Your penance: marriage

Should tying the knot automatically follow premarital sex?

George Asoghig

George Asoghig

SN&R Photo By Larry Dalton

To help bridge the gap between the “Have-Gods” and “Have-Nots,” SNR is bringing together three faith leaders and pitching them the real-life ethical questions that spring from their communities. Venturing beyond biblical references and high-minded philosophies, our hope is to give voice to the complexity, insight and compassion inherent to any spiritual calling. And while we’re breaking bread with the godly, we might also shed light on some unfounded stereotypes.

Forgive me for being one-track minded, but there’s something about sex and religion that never fails to arouse my interest. Perhaps it’s the titillating quality of taboo, or the residual guilt that lingers from my teenage years, when the most consuming issue in my life was To Do It or Not To Do It. That is, for many young people choosing between eternal life or the proverbial “little death,” the ultimate question.

Of course, even more interesting than the (exquisitely torturous) decision process is what happens after the deed is done. In a black-and-white world, premarital sex is necessarily followed by one thing: tying the knot. Or should I say noose? While I’m sure some people end up with a match made in heaven, for many—like, for instance, the couple I know whose miserable marriage was predicated on a sinful blowjob—the results are disastrous. And yet some religions, as we shall see, still operate from the belief that forgiveness is not enough to teach young people the gravity of their carnal mistake. In such cases, you could be paying for one act of misguided passion—which, let’s face it, probably wasn’t even that great—with the lifelong imprisonment of unholy matrimony.

My girlfriend and I are 20-years-old and both very active in our church, which is strongly against premarital sex. In a moment of weakness, we gave in to our urges, and now we’re riddled with guilt and confusion. Is getting married the right thing to do?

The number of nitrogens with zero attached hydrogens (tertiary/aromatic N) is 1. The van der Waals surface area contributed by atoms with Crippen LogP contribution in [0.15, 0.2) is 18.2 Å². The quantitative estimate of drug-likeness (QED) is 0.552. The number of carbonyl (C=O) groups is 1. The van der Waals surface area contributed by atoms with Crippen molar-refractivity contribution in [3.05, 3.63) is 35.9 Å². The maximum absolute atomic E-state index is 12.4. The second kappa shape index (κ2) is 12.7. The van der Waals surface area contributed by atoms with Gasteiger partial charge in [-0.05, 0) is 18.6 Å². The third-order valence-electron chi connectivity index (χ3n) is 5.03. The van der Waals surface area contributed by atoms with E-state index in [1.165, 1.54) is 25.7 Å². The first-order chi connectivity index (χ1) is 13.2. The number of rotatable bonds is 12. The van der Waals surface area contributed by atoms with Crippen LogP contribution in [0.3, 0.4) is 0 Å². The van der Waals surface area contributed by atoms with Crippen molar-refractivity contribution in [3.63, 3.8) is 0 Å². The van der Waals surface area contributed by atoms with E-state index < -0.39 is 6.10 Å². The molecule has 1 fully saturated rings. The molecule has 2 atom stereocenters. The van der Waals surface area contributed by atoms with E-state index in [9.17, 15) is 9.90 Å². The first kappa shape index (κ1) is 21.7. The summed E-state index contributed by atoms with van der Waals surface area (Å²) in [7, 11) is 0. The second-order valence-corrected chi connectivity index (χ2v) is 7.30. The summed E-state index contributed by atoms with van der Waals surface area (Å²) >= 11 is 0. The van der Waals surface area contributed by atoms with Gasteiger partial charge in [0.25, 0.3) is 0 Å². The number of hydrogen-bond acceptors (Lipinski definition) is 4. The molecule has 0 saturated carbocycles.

“In my opinion, yes,” opened Father Asoghig of St. James Armenian Apostolic Church. “Marriage is the right thing they have to do.”

Father Asoghig

SN&R Photo By Larry Dalton

This pronouncement was delivered in an appropriately somber, baritone voice, as if the Great Decider himself had suddenly descended on SN&R.

Asoghig’s insistence on doing the right thing may seem harsh or old fashioned to our sex-obsessed American sensibilities, but in his native Syria, “People feel shameful doing premarriage sex,” according to Asoghig, who served 10 years in the priesthood there before a “family problem” prompted him to divorce his wife and move with his children to Greece. Four years later, upon the request of his mother—“so she could take care of me and my children”—the Armenian Apostolic Western Diocese relocated him to the United States.

The priest’s matter-of-fact response had the effect of a stern father’s raised hand subduing everyone into silence. The only person at the table who appeared unfazed was Asoghig’s own son, George, an earnest 16-year-old who had introduced himself by stating, “I’ve been a believer since I was 8-years-old—and I try to keep it that way.”

The gaping pause was filled by Father Michael Kiernan, a quintessentially jolly and surprisingly easygoing Irish priest from the Roman Catholic Diocese of Sacramento.

“They’re young,” Kiernan began carefully in his lilting Irish accent. He noted that, in his extensive work with couples who come to him for premarital counseling, he has “a huge experience of people who have ‘tried to make it right’ and, actually, disaster comes later.” This happens most often in the form of shotgun marriages, where one or the other spouse ends up claiming the only motive for marriage was the pregnancy.